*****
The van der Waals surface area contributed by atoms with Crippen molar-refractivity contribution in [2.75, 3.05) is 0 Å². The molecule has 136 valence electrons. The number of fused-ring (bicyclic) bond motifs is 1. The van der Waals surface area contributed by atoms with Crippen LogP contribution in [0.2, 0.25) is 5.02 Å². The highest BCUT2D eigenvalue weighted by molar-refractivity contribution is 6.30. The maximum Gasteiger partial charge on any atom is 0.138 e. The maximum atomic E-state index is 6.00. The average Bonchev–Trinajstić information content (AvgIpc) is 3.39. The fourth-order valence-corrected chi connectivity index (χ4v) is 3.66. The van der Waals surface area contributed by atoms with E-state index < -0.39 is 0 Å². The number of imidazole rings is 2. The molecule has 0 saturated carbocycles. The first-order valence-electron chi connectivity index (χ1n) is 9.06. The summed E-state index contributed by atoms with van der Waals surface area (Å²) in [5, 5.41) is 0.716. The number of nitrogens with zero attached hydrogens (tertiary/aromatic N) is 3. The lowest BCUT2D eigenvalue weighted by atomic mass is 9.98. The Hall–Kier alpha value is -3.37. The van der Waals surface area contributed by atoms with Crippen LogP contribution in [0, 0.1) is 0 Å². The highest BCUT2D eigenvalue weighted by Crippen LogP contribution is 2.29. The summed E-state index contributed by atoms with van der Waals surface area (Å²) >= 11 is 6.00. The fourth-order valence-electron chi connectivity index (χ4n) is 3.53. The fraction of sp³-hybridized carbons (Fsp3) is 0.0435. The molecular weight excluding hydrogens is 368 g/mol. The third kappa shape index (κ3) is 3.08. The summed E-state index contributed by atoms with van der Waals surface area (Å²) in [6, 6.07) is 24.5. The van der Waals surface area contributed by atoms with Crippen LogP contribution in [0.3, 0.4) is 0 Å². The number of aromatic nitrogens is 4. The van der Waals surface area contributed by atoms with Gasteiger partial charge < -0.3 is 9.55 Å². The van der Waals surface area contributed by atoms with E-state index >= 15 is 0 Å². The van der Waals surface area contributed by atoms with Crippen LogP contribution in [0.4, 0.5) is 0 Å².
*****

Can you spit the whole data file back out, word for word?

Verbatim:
The van der Waals surface area contributed by atoms with Crippen molar-refractivity contribution in [2.75, 3.05) is 0 Å². The molecule has 136 valence electrons. The number of fused-ring (bicyclic) bond motifs is 1. The van der Waals surface area contributed by atoms with Crippen LogP contribution in [0.2, 0.25) is 5.02 Å². The highest BCUT2D eigenvalue weighted by molar-refractivity contribution is 6.30. The maximum Gasteiger partial charge on any atom is 0.138 e. The maximum atomic E-state index is 6.00. The average Bonchev–Trinajstić information content (AvgIpc) is 3.39. The fourth-order valence-corrected chi connectivity index (χ4v) is 3.66. The van der Waals surface area contributed by atoms with E-state index < -0.39 is 0 Å². The number of imidazole rings is 2. The molecule has 0 saturated carbocycles. The first-order valence-electron chi connectivity index (χ1n) is 9.06. The summed E-state index contributed by atoms with van der Waals surface area (Å²) in [5, 5.41) is 0.716. The number of nitrogens with zero attached hydrogens (tertiary/aromatic N) is 3. The lowest BCUT2D eigenvalue weighted by atomic mass is 9.98. The Hall–Kier alpha value is -3.37. The van der Waals surface area contributed by atoms with Crippen LogP contribution in [0, 0.1) is 0 Å². The highest BCUT2D eigenvalue weighted by Crippen LogP contribution is 2.29. The summed E-state index contributed by atoms with van der Waals surface area (Å²) >= 11 is 6.00. The fourth-order valence-electron chi connectivity index (χ4n) is 3.53. The fraction of sp³-hybridized carbons (Fsp3) is 0.0435. The molecular weight excluding hydrogens is 368 g/mol. The third kappa shape index (κ3) is 3.08. The summed E-state index contributed by atoms with van der Waals surface area (Å²) in [6, 6.07) is 24.5. The van der Waals surface area contributed by atoms with Crippen LogP contribution in [0.3, 0.4) is 0 Å². The number of aromatic nitrogens is 4. The van der Waals surface area contributed by atoms with Gasteiger partial charge < -0.3 is 9.55 Å². The van der Waals surface area contributed by atoms with E-state index >= 15 is 0 Å². The van der Waals surface area contributed by atoms with Crippen LogP contribution in [0.4, 0.5) is 0 Å².